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Family Health History

The Latest

Mother comforting her young daughter who has a headache.

Migraine Runs in My Family

For patient advocate Julie Ryan, migraine is a family affair, which has some benefits – a deep empathy for migraine pain for starters.

Woman talking to a doctor.

Are You At Risk For Rheumatoid Arthritis?

Your age, genetics, and even exposure to smoke at a young age can have an effect on whether you develop rheumatoid arthritis.

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Quiz: Do You Know the Risk Factors for Cervical Cancer?

Does birth control use increase your risk of cervical cancer? What about your family history? Test your knowledge here.

BRCA gene model.

10 Important Facts About BRCA Gene Mutations

BRCA gene mutations indicate a higher risk of hereditary breast and ovarian cancers. Here’s what you should know about your screening and treatment options.

Family speaking with counselor.

All About BRCA Gene Mutations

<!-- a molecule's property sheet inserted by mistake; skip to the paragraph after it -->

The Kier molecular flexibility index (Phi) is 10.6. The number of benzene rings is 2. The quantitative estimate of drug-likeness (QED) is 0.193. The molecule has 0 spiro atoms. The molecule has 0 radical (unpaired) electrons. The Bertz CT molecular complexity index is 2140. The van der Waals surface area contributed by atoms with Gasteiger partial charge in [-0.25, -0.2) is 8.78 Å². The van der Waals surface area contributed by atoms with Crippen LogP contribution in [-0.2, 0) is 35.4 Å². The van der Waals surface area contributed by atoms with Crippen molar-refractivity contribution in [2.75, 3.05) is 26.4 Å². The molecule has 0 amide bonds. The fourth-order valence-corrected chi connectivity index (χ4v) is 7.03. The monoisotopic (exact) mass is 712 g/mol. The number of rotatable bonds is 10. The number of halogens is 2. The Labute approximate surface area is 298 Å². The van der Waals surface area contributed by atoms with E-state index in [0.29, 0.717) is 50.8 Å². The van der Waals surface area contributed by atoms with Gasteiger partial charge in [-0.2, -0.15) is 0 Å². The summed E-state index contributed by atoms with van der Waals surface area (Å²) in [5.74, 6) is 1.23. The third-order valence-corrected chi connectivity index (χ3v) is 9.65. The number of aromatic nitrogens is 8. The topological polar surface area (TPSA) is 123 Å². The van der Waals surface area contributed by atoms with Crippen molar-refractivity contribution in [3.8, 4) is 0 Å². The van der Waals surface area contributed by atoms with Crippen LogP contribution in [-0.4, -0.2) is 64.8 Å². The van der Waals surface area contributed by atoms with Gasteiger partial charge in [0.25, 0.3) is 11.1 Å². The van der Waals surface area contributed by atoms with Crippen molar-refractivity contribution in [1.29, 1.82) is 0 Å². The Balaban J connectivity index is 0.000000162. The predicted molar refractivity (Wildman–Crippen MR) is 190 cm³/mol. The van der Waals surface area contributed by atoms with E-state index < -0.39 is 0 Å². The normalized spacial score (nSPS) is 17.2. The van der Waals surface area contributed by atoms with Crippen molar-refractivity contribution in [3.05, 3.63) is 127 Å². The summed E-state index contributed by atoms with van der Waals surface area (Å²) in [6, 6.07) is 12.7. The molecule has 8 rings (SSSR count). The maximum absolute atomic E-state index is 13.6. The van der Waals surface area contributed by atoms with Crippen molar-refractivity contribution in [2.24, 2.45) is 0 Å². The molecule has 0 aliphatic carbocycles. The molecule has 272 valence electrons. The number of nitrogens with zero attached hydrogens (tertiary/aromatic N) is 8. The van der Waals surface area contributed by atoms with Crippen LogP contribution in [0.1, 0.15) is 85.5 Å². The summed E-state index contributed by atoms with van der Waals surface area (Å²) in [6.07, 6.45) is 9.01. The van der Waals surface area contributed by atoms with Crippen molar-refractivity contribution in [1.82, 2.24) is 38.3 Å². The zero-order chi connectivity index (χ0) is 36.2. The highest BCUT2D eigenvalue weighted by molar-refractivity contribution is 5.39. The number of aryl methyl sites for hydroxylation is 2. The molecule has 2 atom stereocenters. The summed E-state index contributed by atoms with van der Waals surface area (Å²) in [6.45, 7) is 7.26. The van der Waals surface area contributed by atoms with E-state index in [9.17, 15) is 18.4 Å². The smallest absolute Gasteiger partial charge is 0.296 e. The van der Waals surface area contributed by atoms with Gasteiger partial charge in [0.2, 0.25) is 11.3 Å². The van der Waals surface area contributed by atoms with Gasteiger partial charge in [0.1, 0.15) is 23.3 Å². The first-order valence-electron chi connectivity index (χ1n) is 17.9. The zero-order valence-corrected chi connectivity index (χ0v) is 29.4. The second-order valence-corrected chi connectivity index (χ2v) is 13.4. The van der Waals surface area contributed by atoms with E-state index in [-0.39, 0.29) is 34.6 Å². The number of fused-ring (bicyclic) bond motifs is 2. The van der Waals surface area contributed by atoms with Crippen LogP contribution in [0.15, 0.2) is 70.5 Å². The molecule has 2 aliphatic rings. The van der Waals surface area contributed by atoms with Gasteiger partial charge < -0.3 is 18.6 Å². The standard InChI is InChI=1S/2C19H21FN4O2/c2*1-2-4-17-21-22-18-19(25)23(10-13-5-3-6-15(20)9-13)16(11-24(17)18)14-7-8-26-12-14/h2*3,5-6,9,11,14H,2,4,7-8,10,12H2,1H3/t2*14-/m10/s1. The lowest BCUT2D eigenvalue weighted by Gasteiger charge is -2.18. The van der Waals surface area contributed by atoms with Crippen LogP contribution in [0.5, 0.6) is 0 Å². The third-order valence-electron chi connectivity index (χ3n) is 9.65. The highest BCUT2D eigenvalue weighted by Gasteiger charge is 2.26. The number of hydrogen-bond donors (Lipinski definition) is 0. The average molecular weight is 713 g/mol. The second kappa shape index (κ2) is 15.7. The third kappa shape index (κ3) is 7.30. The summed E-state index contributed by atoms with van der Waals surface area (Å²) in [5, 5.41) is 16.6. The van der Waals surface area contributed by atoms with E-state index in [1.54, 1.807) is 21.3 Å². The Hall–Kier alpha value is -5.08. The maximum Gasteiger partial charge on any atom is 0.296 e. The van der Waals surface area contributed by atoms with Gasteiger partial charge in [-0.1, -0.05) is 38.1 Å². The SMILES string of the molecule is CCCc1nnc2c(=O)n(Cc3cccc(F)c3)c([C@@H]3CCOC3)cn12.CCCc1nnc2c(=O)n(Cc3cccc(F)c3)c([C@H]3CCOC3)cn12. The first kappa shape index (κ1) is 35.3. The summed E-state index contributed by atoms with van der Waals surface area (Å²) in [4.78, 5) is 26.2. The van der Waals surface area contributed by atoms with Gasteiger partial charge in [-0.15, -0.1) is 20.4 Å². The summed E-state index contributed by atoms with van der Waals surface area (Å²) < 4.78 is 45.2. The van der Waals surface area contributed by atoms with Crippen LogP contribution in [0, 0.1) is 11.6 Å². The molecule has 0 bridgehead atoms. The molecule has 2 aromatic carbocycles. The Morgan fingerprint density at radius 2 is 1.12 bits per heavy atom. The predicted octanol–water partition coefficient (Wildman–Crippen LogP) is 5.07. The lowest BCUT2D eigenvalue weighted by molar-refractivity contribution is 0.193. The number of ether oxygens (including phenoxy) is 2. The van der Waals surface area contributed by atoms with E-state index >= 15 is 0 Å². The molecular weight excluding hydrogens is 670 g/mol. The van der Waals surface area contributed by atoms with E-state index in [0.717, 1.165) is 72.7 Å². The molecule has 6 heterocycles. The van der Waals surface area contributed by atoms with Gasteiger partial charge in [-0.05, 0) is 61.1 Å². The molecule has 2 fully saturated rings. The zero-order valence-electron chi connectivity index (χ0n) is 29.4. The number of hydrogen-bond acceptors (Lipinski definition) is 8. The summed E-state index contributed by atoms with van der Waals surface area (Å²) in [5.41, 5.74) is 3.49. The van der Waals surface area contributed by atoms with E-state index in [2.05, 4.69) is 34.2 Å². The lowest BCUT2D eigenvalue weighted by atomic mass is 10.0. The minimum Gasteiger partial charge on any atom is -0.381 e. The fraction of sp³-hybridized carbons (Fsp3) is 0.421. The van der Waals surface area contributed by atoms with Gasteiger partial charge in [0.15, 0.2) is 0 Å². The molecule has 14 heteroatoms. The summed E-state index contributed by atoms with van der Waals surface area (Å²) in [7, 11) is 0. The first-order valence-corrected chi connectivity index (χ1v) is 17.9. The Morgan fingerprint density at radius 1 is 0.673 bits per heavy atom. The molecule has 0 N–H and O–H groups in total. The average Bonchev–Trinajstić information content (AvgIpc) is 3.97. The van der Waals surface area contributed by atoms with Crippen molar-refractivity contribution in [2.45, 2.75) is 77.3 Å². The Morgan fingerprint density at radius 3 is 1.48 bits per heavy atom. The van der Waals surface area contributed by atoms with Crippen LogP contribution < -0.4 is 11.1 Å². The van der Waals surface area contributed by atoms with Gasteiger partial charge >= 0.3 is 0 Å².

If you have BRCA 1 or BRCA 2 gene mutations, here's what you should know your options, insurance coverage, and screening for other members of your family.

Double helix DNA concept.

Genetic Counselor Explains BRCA Genetic Mutations

Dana Clark, M.S., L.C.G.C., at the Basser Center for BRCA at Penn Medicine, discusses when you’re at a high risk for BRCA gene mutations, what testing involves, and what misconceptions she commonly encounters.

Angelina Jolie

Angelina Jolie's Effect on Breast Cancer

When Angelina Jolie spoke up about her preventive double mastectomy and BRCA1, she raised more awareness in one day that some organizations do in 10 years.

Katrina with her daughters, left to right, Avelin, Carys, Finley, and husband Patrick.

Having a Baby Saved Me From Breast Cancer

Katrina Wells’ daughter was a surprise that might have helped saved her life. Read her story about finding the BRCA1 gene mutation in her pregnancy blood test.

Person analyzing DNA test.

Home DNA Tests and Privacy: A Primer

Remember: Reputable companies will ask permission before they share your information with others.

Woman and doctor discussing symptoms.

Are You at Risk for Rheumatoid Arthritis?

Genetics, gender and age, and environmental factors can all contribute to your risk of developing RA. While there isn’t a surefire way to predict if you’ll get RA, this new blood test might give you some insight.